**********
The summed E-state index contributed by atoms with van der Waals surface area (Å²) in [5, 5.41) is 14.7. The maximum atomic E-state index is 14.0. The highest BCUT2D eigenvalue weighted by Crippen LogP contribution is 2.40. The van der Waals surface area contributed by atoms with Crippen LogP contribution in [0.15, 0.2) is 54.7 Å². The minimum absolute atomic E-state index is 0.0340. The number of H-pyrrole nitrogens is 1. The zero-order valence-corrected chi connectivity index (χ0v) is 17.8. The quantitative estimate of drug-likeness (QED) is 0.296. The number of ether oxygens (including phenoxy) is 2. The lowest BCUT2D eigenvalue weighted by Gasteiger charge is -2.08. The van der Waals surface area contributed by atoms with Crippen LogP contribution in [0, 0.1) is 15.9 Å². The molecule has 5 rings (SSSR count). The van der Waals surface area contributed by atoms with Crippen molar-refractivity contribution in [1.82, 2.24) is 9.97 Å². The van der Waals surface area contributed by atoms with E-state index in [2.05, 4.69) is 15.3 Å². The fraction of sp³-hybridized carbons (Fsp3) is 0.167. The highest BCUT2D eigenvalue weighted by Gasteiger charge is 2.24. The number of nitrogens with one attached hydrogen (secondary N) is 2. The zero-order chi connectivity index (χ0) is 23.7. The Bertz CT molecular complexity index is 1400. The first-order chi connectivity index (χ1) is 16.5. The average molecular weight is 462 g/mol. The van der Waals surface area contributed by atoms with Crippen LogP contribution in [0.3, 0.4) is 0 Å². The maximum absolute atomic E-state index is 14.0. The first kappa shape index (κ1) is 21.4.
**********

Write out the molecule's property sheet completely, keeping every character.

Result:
The summed E-state index contributed by atoms with van der Waals surface area (Å²) in [5, 5.41) is 14.7. The maximum atomic E-state index is 14.0. The highest BCUT2D eigenvalue weighted by Crippen LogP contribution is 2.40. The van der Waals surface area contributed by atoms with Crippen LogP contribution in [0.15, 0.2) is 54.7 Å². The minimum absolute atomic E-state index is 0.0340. The number of H-pyrrole nitrogens is 1. The zero-order valence-corrected chi connectivity index (χ0v) is 17.8. The quantitative estimate of drug-likeness (QED) is 0.296. The number of ether oxygens (including phenoxy) is 2. The lowest BCUT2D eigenvalue weighted by Gasteiger charge is -2.08. The van der Waals surface area contributed by atoms with Crippen LogP contribution in [0, 0.1) is 15.9 Å². The molecule has 5 rings (SSSR count). The van der Waals surface area contributed by atoms with Crippen molar-refractivity contribution in [1.82, 2.24) is 9.97 Å². The van der Waals surface area contributed by atoms with E-state index in [2.05, 4.69) is 15.3 Å². The fraction of sp³-hybridized carbons (Fsp3) is 0.167. The highest BCUT2D eigenvalue weighted by Gasteiger charge is 2.24. The number of nitrogens with one attached hydrogen (secondary N) is 2. The zero-order chi connectivity index (χ0) is 23.7. The Bertz CT molecular complexity index is 1400. The first-order chi connectivity index (χ1) is 16.5. The average molecular weight is 462 g/mol. The van der Waals surface area contributed by atoms with Crippen LogP contribution in [0.3, 0.4) is 0 Å². The maximum absolute atomic E-state index is 14.0. The first kappa shape index (κ1) is 21.4.